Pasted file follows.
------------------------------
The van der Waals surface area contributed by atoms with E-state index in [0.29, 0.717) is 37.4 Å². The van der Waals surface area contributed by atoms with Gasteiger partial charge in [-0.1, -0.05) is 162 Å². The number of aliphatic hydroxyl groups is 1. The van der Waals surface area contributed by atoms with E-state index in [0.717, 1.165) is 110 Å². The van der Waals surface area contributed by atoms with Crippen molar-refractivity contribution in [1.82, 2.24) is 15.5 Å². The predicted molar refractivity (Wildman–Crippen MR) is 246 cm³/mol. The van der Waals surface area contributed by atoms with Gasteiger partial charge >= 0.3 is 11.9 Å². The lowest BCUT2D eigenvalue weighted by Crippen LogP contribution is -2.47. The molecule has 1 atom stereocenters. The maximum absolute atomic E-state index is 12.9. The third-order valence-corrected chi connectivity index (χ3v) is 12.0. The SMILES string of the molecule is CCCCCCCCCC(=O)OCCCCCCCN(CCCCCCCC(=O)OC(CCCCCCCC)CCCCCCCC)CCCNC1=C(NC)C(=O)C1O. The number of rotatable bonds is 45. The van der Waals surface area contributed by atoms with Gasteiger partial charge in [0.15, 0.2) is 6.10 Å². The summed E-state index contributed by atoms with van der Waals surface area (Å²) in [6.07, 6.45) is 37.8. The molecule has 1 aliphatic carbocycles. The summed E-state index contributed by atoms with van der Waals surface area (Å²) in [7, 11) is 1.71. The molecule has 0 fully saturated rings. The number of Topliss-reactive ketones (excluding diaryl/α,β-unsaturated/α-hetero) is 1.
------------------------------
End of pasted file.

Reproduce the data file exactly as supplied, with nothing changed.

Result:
The van der Waals surface area contributed by atoms with E-state index in [0.29, 0.717) is 37.4 Å². The van der Waals surface area contributed by atoms with Gasteiger partial charge in [-0.1, -0.05) is 162 Å². The number of aliphatic hydroxyl groups is 1. The van der Waals surface area contributed by atoms with E-state index in [0.717, 1.165) is 110 Å². The van der Waals surface area contributed by atoms with Crippen molar-refractivity contribution in [1.82, 2.24) is 15.5 Å². The predicted molar refractivity (Wildman–Crippen MR) is 246 cm³/mol. The van der Waals surface area contributed by atoms with Gasteiger partial charge >= 0.3 is 11.9 Å². The lowest BCUT2D eigenvalue weighted by Crippen LogP contribution is -2.47. The molecule has 1 atom stereocenters. The maximum absolute atomic E-state index is 12.9. The third-order valence-corrected chi connectivity index (χ3v) is 12.0. The SMILES string of the molecule is CCCCCCCCCC(=O)OCCCCCCCN(CCCCCCCC(=O)OC(CCCCCCCC)CCCCCCCC)CCCNC1=C(NC)C(=O)C1O. The number of rotatable bonds is 45. The van der Waals surface area contributed by atoms with Gasteiger partial charge in [0.15, 0.2) is 6.10 Å². The summed E-state index contributed by atoms with van der Waals surface area (Å²) in [6.07, 6.45) is 37.8. The molecule has 1 aliphatic carbocycles. The summed E-state index contributed by atoms with van der Waals surface area (Å²) in [7, 11) is 1.71. The molecule has 0 fully saturated rings. The number of Topliss-reactive ketones (excluding diaryl/α,β-unsaturated/α-hetero) is 1.